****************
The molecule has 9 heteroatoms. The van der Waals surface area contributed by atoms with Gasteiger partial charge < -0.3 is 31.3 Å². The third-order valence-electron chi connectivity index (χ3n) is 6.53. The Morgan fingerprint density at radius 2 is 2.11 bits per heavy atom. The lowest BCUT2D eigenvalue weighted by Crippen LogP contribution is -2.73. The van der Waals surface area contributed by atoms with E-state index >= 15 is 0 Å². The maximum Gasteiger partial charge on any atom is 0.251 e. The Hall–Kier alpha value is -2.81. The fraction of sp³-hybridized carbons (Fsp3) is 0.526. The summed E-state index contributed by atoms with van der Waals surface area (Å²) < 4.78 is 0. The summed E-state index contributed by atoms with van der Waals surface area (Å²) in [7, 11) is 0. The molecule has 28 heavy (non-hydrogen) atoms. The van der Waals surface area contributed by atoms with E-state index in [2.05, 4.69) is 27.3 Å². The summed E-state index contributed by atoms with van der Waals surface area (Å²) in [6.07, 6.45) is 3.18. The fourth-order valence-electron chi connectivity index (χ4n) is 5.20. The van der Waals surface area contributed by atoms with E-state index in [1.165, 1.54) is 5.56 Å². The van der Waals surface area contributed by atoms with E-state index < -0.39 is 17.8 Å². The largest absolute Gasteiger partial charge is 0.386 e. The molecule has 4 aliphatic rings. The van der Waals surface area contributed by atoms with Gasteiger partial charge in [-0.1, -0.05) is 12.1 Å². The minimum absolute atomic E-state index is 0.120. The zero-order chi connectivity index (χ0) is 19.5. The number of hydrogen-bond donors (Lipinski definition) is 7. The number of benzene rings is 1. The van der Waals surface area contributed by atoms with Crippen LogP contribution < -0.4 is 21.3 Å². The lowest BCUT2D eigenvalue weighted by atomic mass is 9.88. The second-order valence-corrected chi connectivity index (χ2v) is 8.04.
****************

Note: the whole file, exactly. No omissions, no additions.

The molecule has 9 heteroatoms. The van der Waals surface area contributed by atoms with Gasteiger partial charge < -0.3 is 31.3 Å². The third-order valence-electron chi connectivity index (χ3n) is 6.53. The Morgan fingerprint density at radius 2 is 2.11 bits per heavy atom. The lowest BCUT2D eigenvalue weighted by Crippen LogP contribution is -2.73. The van der Waals surface area contributed by atoms with E-state index >= 15 is 0 Å². The maximum Gasteiger partial charge on any atom is 0.251 e. The Hall–Kier alpha value is -2.81. The fraction of sp³-hybridized carbons (Fsp3) is 0.526. The summed E-state index contributed by atoms with van der Waals surface area (Å²) < 4.78 is 0. The summed E-state index contributed by atoms with van der Waals surface area (Å²) in [7, 11) is 0. The molecule has 28 heavy (non-hydrogen) atoms. The van der Waals surface area contributed by atoms with E-state index in [2.05, 4.69) is 27.3 Å². The summed E-state index contributed by atoms with van der Waals surface area (Å²) in [6.07, 6.45) is 3.18. The fourth-order valence-electron chi connectivity index (χ4n) is 5.20. The van der Waals surface area contributed by atoms with E-state index in [1.165, 1.54) is 5.56 Å². The van der Waals surface area contributed by atoms with E-state index < -0.39 is 17.8 Å². The largest absolute Gasteiger partial charge is 0.386 e. The molecule has 4 aliphatic rings. The van der Waals surface area contributed by atoms with Gasteiger partial charge in [-0.1, -0.05) is 12.1 Å². The minimum absolute atomic E-state index is 0.120. The zero-order chi connectivity index (χ0) is 19.5. The number of hydrogen-bond donors (Lipinski definition) is 7. The number of benzene rings is 1. The van der Waals surface area contributed by atoms with Crippen LogP contribution < -0.4 is 21.3 Å². The lowest BCUT2D eigenvalue weighted by atomic mass is 9.88. The second-order valence-corrected chi connectivity index (χ2v) is 8.04.